You must meet three basic criteria to qualify for receiving Social Security Disability Insurance (SSDI) benefits:
Applying for SSDI also requires filing reams of paperwork with the Social Security Administration (SSA) and having your application exhaustively reviewed by staff at the Ohio Disability Determination Services office (each state has its own).
Cleveland SSDI attorneys with Agee Clymer Mitchell and Portman have helped many Ohio residents navigate the federal long-term disability process. Each case has encountered different obstacles while also teaching valuable lessons about how to collect and present evidence in ways that increase our clients’ chances of securing the SSDI benefits they require to live as well as possible.
We would need to schedule a free consultation with you to learn how we could be of the most service. Here, we summarize just the most important things you must understand when considering whether you or a disabled dependent could qualify for Social Security Disability.
Social Security Eligibility Basics
Most U.S. workers participate in Social Security by having contributions to the federal retirement and disability program with held from their paychecks. A person’s Social Security benefits can also be conferred on his or her children, spouses, and other adults under their care such as elderly parents.
Significant numbers of Americans are not eligible for Social Security benefits, though. Teachers and government employees who earn state pensions may go entire careers without contributing to Social Security. Also, permanent U.S. residents who pay all their taxes to the countries where they retain citizenship do not earn Social Security benefits. People who live in U.S. territories also do not automatically qualify for Social Security, regardless of their tax situations.
If you are not sure if you have paid into Social Security, a knowledgeable Ohio disability lawyer will be able to assist you with figuring out if receiving SSDI benefits is a possibility. An attorney could also walk you through alternatives to SSDI, including workers’ compensation and private disability insurance.
Do You Suffer an SSDI Qualifying Condition?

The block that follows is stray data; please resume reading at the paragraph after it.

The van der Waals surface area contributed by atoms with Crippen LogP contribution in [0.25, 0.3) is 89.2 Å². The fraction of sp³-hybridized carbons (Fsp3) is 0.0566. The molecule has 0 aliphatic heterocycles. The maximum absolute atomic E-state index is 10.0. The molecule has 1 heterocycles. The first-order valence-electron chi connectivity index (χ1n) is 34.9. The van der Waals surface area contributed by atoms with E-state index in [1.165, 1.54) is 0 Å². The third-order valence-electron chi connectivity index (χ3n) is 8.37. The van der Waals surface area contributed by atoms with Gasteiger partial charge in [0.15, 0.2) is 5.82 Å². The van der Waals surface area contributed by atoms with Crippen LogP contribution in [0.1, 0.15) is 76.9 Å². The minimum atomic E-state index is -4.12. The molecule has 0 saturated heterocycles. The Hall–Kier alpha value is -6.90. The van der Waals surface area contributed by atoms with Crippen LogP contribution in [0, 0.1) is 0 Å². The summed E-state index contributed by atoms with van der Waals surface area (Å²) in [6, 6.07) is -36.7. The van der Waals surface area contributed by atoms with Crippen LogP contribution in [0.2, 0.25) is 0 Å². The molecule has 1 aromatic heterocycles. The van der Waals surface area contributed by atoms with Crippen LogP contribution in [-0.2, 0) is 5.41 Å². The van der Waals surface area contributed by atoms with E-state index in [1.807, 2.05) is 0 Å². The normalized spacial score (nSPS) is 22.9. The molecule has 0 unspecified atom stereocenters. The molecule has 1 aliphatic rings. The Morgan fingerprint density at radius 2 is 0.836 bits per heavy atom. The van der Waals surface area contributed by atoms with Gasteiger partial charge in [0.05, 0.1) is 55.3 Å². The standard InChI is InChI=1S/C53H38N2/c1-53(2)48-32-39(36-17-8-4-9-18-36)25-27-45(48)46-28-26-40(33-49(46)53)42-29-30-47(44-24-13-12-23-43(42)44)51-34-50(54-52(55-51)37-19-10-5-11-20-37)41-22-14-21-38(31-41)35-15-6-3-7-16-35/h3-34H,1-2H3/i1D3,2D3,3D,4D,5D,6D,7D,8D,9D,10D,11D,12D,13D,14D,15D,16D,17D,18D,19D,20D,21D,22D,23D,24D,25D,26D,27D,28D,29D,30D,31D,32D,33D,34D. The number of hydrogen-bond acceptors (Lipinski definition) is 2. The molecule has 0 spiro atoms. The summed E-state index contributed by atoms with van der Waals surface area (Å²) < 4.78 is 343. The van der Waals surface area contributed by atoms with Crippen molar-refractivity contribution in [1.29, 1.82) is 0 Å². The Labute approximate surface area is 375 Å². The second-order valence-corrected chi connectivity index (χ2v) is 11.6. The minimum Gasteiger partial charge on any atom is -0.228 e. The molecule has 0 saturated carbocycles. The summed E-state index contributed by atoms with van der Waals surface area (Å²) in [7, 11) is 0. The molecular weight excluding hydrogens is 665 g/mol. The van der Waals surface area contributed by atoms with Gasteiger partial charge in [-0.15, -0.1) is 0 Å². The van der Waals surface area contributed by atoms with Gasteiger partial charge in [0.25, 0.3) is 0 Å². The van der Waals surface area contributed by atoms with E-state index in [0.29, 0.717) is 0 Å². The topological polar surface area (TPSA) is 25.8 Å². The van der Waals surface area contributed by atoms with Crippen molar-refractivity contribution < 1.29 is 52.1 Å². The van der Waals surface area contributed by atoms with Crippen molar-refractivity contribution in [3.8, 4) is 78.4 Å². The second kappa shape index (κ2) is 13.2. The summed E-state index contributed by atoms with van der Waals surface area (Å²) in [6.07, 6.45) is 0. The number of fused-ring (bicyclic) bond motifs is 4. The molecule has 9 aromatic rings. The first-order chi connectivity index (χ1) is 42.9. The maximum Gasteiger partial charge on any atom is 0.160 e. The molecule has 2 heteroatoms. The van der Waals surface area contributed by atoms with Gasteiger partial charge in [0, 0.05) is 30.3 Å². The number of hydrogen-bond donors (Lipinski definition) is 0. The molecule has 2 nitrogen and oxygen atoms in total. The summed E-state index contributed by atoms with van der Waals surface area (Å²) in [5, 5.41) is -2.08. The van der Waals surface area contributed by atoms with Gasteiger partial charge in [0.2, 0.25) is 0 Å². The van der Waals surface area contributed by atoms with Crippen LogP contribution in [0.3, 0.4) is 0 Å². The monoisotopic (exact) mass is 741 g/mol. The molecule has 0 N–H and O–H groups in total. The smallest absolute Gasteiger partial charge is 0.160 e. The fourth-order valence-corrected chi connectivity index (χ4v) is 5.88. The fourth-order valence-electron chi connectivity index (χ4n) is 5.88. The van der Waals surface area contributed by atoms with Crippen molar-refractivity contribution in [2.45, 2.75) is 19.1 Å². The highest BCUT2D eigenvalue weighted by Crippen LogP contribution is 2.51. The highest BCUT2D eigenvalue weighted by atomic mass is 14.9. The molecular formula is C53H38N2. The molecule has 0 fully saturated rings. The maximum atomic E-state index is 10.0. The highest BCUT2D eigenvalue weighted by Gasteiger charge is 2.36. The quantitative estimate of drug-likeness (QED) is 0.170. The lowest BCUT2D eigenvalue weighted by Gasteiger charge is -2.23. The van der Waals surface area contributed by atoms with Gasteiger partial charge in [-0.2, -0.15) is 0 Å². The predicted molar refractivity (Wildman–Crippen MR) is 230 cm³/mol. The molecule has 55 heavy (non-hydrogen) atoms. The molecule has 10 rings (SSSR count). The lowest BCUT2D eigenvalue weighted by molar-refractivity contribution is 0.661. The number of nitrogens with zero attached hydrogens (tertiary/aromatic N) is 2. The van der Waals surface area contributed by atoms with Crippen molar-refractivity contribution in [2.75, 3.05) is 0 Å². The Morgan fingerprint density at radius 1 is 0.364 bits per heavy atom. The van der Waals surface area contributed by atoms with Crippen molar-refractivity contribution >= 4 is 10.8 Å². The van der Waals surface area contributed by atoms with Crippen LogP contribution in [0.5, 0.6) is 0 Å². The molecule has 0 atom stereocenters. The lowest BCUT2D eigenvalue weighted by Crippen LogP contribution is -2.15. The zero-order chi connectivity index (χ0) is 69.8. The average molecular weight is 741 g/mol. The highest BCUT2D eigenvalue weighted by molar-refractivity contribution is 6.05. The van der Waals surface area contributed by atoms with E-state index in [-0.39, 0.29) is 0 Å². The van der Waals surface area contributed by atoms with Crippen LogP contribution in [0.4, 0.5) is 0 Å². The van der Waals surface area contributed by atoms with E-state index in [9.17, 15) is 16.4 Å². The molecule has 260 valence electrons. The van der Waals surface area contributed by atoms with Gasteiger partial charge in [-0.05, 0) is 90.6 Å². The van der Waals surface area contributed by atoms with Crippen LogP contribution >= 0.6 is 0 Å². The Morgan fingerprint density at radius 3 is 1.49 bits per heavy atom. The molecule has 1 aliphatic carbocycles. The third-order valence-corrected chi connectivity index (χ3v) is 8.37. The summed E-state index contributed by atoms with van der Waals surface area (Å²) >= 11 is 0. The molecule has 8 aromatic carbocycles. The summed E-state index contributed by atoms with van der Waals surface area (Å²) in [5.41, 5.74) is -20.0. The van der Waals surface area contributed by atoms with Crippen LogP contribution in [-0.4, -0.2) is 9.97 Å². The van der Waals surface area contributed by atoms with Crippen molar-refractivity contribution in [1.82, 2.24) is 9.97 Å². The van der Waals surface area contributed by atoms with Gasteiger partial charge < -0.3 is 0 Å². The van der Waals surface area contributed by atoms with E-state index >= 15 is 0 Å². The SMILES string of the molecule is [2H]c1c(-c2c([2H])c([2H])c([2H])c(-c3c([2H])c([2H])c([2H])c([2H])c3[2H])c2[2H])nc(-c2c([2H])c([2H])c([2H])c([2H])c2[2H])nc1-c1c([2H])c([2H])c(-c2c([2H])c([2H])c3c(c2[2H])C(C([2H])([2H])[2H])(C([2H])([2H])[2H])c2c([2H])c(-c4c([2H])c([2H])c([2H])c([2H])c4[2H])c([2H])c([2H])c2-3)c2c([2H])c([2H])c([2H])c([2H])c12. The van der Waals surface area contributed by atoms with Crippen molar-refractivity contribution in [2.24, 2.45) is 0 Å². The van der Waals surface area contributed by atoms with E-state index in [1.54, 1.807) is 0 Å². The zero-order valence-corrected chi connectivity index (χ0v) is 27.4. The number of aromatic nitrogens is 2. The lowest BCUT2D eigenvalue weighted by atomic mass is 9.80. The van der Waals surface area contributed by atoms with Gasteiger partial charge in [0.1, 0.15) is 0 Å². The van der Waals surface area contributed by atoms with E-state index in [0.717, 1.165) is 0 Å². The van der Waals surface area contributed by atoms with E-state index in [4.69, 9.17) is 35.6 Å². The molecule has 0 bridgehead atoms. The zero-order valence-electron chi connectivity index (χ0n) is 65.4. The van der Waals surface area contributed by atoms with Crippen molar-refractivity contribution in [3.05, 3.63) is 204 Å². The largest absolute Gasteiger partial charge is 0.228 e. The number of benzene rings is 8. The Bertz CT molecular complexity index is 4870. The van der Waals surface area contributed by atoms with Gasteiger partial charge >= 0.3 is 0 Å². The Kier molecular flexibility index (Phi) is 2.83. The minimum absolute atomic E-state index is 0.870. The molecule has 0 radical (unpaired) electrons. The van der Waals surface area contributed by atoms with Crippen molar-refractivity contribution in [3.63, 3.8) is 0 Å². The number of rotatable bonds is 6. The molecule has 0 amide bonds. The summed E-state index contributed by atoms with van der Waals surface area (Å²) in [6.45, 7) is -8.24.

Blind U.S. citizens almost always qualify to receive SSDI benefits. The Social Security Administration also maintains official lists of conditions that it recognizes as permanently disabling and/or life-threatening for adults and children. You can review each by clicking here and here. The biggest difference is that the list of qualifying conditions for individuals under the age of 18 includes problems related to low birth weight and failure to thrive.
Your doctor can help you make sense of the lists. Communication between your health care team, you, and an experienced Cleveland SSDI attorney can clarify the applicability of a listed condition to your own situation.
Unassailable Medical Evidence Required
SSDI case reviewers pore over all the medical records submitted by each applicant. They will also speak with as many doctors, pharmacists, nurses, and therapists they believe necessary to confirm or discredit a finding of permanent disability. Case reviewers may even ask for additional evidence from health care providers. Additional medical evidence will definitely be needed to support an appeal of a denial of benefits.
A dedicated Cleveland, Ohio, SSDI attorney can help you compile all the required medical records and also put you in touch with skilled medical professionals who can care for you. Further, because your current work status, your work history, and your ability to continue earning as much money as you did previously at a different job will be considered, a lawyer who handles Social Security disability cases can assist you with collecting and presenting employment and employability evidence.
More Answers Are Available
In the likely event that this brief overview of how to qualify for Social Security disability benefits left you with even more questions, contact the Cleveland offices of Agee Clymer Mitchell and Portman today. You can call (800) 68-3318 or sketch out your challenges online.
As the SSA explains many times on its SSDI website, “You have the right to representation by an attorney or other qualified person of your choice when you do business with Social Security.” Do not miss your opportunity to exercise that right and raise your likelihood of receiving disability benefits.